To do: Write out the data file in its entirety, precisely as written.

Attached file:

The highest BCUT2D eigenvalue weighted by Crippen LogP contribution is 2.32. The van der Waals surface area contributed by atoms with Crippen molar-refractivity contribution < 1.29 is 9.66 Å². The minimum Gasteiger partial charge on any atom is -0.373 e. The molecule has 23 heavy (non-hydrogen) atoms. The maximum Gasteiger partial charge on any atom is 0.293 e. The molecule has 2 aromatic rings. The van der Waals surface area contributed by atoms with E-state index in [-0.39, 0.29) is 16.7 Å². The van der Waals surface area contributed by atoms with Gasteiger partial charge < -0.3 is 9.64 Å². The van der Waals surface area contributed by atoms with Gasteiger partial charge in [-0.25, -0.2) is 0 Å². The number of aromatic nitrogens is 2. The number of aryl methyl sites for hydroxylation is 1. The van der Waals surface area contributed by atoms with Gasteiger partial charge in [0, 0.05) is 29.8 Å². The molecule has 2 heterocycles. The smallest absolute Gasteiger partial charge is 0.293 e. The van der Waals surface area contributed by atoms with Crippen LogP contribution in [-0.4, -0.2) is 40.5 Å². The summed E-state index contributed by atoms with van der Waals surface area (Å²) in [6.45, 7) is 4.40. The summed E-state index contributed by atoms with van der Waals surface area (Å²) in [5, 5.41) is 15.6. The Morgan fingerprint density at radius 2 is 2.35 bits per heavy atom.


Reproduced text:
The highest BCUT2D eigenvalue weighted by Crippen LogP contribution is 2.32. The van der Waals surface area contributed by atoms with Crippen molar-refractivity contribution < 1.29 is 9.66 Å². The minimum Gasteiger partial charge on any atom is -0.373 e. The molecule has 23 heavy (non-hydrogen) atoms. The maximum Gasteiger partial charge on any atom is 0.293 e. The molecule has 2 aromatic rings. The van der Waals surface area contributed by atoms with E-state index in [-0.39, 0.29) is 16.7 Å². The van der Waals surface area contributed by atoms with Gasteiger partial charge < -0.3 is 9.64 Å². The van der Waals surface area contributed by atoms with Gasteiger partial charge in [-0.25, -0.2) is 0 Å². The number of aromatic nitrogens is 2. The number of aryl methyl sites for hydroxylation is 1. The van der Waals surface area contributed by atoms with Gasteiger partial charge in [0, 0.05) is 29.8 Å². The molecule has 2 heterocycles. The smallest absolute Gasteiger partial charge is 0.293 e. The van der Waals surface area contributed by atoms with Crippen LogP contribution in [-0.4, -0.2) is 40.5 Å². The summed E-state index contributed by atoms with van der Waals surface area (Å²) in [6.45, 7) is 4.40. The summed E-state index contributed by atoms with van der Waals surface area (Å²) in [5, 5.41) is 15.6. The Morgan fingerprint density at radius 2 is 2.35 bits per heavy atom.